The pro-abortion rights red state romp changes 2022 estimates
Efforts to allow lawmakers to ban abortion in Kansas backfired spectacularly.
Posing the question ahead of voters on midsummer primary day, conservatives in kansas projected a low turnout that would pave the way for an abortion ban in the reliably red state.
Instead, they got negligible losses that kept the status quo, but also changed a whole bunch of estimates for 2022.
Efforts to allow lawmakers to ban abortion in Kansas played back impressively. It roused suburban voters and even those in conservative areas of the state who were reluctant to implement something that was practically called for in the Supreme Court’s overturning case, Roe v. Wade.
Joe Scarborough this morning called Republican positioning on forced labor “rapist’s legislation.” Even rural areas in KS supported YES, and voter turnout was huge (900,000, that’s the general election level). People will come out and vote on this issue.
Concern over abortion explodes among Democrats, fueling desire
A USA TODAY/Suffolk University poll found that concern about abortion access has increased among Democratic voters in the past month as the fallout from the Supreme Court’s decision overturning Roe v. Wade reverberates.
Sixty-four percent of Democrats believe the court’s action puts them on the ballot in November, which could be a deciding factor in midterm elections where voter turnout is traditionally low. That’s more than double the 29% of Democrats who expressed this view a A USA TODAY/Suffolk poll was conducted in June after a draft of the landmark decision was leaked.
The growing strength of the issue, increasing the number of voters among abortion rights supporters, could boost Democrats’ chances of limiting losses in the House and challenging control of the Senate in the midterms. GOP hopes for a “wave” election that would put Republican candidates in office have been fueled by a campaign fueled by economic concerns.
Look for an election recap later today from Daily Kos.
And in other news…
Home panels: DHS officials intervened to lose Secret Service texts
After the Office of Inspector General requested Secret Service communications on Jan. 6, the work was halted
Top officials at the Department of Homeland Security’s (DHS) Office of Inspector General intervened in efforts to recover deleted Secret Service texts that have been Attack on the US Capitol and tried to cover up his actions, two House committees said in a letter Monday.
Overall, the new revelations show that the main watchdog Secret Service and DHS took deliberate steps to stop the retrieval of texts it knew were missing, and then tried to hide the fact that it had decided not to pursue that evidence.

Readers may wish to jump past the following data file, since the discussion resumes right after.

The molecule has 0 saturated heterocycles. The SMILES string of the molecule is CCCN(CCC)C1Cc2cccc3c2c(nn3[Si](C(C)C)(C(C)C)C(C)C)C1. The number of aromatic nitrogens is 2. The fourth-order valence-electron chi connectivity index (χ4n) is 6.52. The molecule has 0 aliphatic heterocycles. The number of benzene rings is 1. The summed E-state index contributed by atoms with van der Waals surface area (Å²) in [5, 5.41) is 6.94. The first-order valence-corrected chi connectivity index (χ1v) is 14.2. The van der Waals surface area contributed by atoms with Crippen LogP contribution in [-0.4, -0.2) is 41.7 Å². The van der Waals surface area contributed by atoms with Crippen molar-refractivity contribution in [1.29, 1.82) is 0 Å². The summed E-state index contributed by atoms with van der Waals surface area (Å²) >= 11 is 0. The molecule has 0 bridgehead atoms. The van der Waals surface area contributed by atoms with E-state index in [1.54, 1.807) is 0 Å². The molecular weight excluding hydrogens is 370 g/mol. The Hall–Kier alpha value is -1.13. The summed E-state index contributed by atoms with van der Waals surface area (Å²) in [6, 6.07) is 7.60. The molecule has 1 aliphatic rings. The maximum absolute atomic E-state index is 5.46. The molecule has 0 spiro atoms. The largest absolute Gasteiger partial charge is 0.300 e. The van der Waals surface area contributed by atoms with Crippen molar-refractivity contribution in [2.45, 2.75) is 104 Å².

Good job, Democrats.
David Rothkopf/Daily Beast:
Biden keeps promise with Zawahiri strike
With the US out of Afghanistan, the president vowed to keep up the pressure on terrorists. Monday’s assassination of the Al Qaeda chief shows that he was as good as he ordered.
For years, even as vice president during the Obama years, Biden had argued that America’s “endless war” in Afghanistan should be ended, troops should be brought home and a new counterterrorism strategy should be employed. He and those close to him acknowledged that the enormous cost of what the Bush administration described as a “global war on terror” was a misallocation of resources. Instead, as a senior Biden aide told me shortly after he took office, “the focus should be … as it probably always should have been … on conducting targeted counterterrorism efforts led by the intelligence community, supported by law enforcement and the military. , and implemented using over-the-horizon technologies and, where necessary, special operations.
The withdrawal of troops from Afghanistan last year not only ended America’s longest war, but also created a moment of peace, or silence, for Biden’s preferred approach. Political opponents, military personnel and other critics reasoned departure would create a void that terrorists would surely fill and which in turn will put Americans at risk.
Biden argued that it would not. In a speech defending his decision to quit just 50 weeks ago on August 14 last year, after explaining his reason for quitting, he went on to say: “We will not take our eyes off the threat of terrorism. We will realign our counterterrorism capabilities and significant assets in the region to prevent the re-emergence of terrorists, a threat to our homeland from the horizon. We will hold the Taliban accountable for its commitment to not allow any terrorist to threaten the United States or its allies from the soil of Afghanistan… And we will focus our full attention on the threat we face today.